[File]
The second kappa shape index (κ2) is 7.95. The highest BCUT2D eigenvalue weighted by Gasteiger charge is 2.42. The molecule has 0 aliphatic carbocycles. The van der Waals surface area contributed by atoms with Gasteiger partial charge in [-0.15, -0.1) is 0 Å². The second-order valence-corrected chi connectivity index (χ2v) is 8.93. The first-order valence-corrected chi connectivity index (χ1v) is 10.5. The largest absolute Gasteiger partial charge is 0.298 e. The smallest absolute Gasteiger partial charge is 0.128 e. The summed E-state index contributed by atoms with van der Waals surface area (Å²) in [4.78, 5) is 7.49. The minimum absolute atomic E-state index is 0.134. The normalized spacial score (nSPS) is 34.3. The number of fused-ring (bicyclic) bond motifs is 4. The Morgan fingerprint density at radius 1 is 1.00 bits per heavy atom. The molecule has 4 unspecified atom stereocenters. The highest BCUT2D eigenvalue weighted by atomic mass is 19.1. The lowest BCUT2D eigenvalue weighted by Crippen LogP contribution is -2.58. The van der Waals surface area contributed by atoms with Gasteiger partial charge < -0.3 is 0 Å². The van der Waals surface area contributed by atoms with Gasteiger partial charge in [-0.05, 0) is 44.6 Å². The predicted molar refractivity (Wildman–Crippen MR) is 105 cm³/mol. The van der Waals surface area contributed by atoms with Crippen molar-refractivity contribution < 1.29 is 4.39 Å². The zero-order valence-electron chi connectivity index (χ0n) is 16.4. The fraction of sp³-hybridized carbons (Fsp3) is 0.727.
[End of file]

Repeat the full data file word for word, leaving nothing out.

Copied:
The second kappa shape index (κ2) is 7.95. The highest BCUT2D eigenvalue weighted by Gasteiger charge is 2.42. The molecule has 0 aliphatic carbocycles. The van der Waals surface area contributed by atoms with Gasteiger partial charge in [-0.15, -0.1) is 0 Å². The second-order valence-corrected chi connectivity index (χ2v) is 8.93. The first-order valence-corrected chi connectivity index (χ1v) is 10.5. The largest absolute Gasteiger partial charge is 0.298 e. The smallest absolute Gasteiger partial charge is 0.128 e. The summed E-state index contributed by atoms with van der Waals surface area (Å²) in [4.78, 5) is 7.49. The minimum absolute atomic E-state index is 0.134. The normalized spacial score (nSPS) is 34.3. The number of fused-ring (bicyclic) bond motifs is 4. The Morgan fingerprint density at radius 1 is 1.00 bits per heavy atom. The molecule has 4 unspecified atom stereocenters. The highest BCUT2D eigenvalue weighted by atomic mass is 19.1. The lowest BCUT2D eigenvalue weighted by Crippen LogP contribution is -2.58. The van der Waals surface area contributed by atoms with Gasteiger partial charge < -0.3 is 0 Å². The van der Waals surface area contributed by atoms with Gasteiger partial charge in [-0.05, 0) is 44.6 Å². The predicted molar refractivity (Wildman–Crippen MR) is 105 cm³/mol. The van der Waals surface area contributed by atoms with Crippen molar-refractivity contribution < 1.29 is 4.39 Å². The zero-order valence-electron chi connectivity index (χ0n) is 16.4. The fraction of sp³-hybridized carbons (Fsp3) is 0.727.